A viral online game has led to the deaths of multiple children and teens over several years

By Jason Duaine Hahn
October 24, 2018 03:01 PM
Credit: GoFundMe

A mother from Colorado is grieving the death of her 11-year-old son after he was killed when playing a dangerous viral game, KDVR reports.

Earlier this month, Tia Bodkins found her preteen son, Carson, unconscious just minutes after he went to his room to pack for an upcoming family trip. Bodkins, from Elizabeth, Colorado, desperately performed CPR on Carson, the outlet reported. Though paramedics and doctors did their best to revive him, Carson had gone without oxygen for such a long period of time that he couldn’t be saved. He died on October 12.

“We’re living minute by minute right now, we’re all very sad,” Bodkins told KDVR. “We miss him very much, we’re just trying to lift each other up.”

Bodkins believes Carson died while playing the “Choking Game,” also known as the “Fainting Game,” which has frequently gone viral on the Internet during the last two decades. The game involves a person using a device to choke themselves to the point where they start to lose consciousness. While the person is supposed to free themselves before fainting, the challenge often goes wrong.

According to a study cited by Time, 82 children died in the United States between 1995 and 2007 from playing the game. Most of the children were boys between the ages of 11 and 16, the magazine found.

In its infancy, the game was spread through word of mouth, the magazine said, but the Internet has produced millions of videos that include instructions on how to play. Many of them are accessible through a quick YouTube search, Time reported.

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“We have internet blocks, internet protections for all of the boys,” Bodkins told the news station. “But I had let him look at YouTube so he could learn skateboarding tricks, I assumed that’s what he was looking at.”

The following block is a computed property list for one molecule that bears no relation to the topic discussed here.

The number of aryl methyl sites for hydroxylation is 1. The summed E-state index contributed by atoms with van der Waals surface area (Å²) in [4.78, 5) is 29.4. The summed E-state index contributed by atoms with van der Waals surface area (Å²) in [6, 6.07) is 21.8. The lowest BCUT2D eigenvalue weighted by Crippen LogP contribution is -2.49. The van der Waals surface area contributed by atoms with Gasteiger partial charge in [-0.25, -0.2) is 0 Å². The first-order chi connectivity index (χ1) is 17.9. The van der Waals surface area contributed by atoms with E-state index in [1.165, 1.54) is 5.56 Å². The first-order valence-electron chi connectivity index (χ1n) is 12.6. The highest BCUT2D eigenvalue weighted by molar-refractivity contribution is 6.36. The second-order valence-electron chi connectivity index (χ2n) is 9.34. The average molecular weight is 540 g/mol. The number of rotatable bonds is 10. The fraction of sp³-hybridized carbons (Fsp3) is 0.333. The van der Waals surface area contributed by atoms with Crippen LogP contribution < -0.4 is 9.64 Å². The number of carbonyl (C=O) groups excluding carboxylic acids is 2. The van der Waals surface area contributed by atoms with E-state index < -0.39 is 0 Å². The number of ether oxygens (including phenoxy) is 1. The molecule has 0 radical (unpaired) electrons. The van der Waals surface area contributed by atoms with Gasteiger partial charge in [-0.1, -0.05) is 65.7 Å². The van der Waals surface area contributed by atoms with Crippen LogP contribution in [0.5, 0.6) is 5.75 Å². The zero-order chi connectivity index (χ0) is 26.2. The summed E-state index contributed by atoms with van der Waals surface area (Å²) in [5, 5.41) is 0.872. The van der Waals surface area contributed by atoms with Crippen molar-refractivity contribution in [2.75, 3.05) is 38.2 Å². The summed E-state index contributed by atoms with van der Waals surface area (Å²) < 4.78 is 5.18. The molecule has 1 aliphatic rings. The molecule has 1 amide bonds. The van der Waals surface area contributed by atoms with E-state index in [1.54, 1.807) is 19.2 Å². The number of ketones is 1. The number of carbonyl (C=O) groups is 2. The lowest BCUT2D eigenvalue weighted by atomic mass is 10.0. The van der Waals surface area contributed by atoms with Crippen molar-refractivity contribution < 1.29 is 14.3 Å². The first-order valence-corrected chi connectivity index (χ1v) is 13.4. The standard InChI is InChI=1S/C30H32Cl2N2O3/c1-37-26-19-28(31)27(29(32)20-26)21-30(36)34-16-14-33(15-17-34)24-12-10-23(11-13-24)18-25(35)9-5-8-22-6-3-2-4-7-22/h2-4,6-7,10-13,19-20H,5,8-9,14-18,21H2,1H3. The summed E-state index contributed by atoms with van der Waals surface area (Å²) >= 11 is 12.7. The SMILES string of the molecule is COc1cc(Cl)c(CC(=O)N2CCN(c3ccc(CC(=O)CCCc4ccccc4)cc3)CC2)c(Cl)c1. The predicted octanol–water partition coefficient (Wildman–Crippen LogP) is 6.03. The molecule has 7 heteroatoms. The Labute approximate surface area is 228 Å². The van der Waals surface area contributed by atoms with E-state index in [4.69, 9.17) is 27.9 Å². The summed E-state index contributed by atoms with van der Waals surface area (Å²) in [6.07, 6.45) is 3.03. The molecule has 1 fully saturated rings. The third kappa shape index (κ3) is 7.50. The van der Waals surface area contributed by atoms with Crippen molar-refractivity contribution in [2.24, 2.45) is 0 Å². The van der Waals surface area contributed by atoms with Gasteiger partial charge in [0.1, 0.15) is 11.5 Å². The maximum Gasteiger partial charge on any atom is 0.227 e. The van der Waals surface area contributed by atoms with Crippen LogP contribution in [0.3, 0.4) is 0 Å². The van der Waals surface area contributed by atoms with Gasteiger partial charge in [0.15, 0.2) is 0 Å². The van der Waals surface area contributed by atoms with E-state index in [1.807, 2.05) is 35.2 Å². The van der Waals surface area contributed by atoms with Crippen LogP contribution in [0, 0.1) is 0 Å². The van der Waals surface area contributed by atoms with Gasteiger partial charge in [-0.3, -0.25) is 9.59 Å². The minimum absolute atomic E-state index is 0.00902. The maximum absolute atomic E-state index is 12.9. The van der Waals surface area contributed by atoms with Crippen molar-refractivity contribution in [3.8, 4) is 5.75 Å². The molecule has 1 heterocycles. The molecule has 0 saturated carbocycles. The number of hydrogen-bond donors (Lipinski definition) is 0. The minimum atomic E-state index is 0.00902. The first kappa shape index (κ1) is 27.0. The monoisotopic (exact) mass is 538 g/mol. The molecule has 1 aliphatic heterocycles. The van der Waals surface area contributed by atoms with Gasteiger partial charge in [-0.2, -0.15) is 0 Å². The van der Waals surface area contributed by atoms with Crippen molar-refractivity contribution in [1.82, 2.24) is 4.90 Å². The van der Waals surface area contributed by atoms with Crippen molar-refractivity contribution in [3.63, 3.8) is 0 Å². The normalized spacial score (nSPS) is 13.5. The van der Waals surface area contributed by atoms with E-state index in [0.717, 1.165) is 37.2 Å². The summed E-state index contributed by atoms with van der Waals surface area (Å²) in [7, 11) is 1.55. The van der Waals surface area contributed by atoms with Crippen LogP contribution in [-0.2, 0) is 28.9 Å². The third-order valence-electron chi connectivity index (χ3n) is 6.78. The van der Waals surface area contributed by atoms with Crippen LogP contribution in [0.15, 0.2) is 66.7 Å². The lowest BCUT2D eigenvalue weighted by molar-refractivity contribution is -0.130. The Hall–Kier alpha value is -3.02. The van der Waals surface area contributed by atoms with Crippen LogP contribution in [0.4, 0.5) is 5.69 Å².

Bodkins, and Carson’s stepfather, Jason Davis, told KDVR that they hope other parents monitor their children’s Internet usage — even if it might feel they are crossing a line.

“As parents, the responsibility lies on us to go in and make sure [kids] are protected, and sometimes that might be an invasion of their privacy,” Davis said.

A GoFundMe set up in Carson’s memory has already surpassed its $5,000 goal. The family said the funds will be used to do something for their town that will make a positive impact.

“Carson’s life was all about having fun. We would like to continue Carson’s legacy by making a donation to the community that he loved in his name,” they wrote on the page. “Anyone who met Carson has been impacted by him and he gave everyone so much, we would love to give back.”

On the GoFundMe, dozens of people left well-wishes to the family and shared memories of Carson.

“Carson was my son’s best buddy. We will never forget him and always miss him. Life is not the same without him!” wrote Johnelle Howes. “We pray that others lives will be saved by this loss that it will make parents more vigilant.”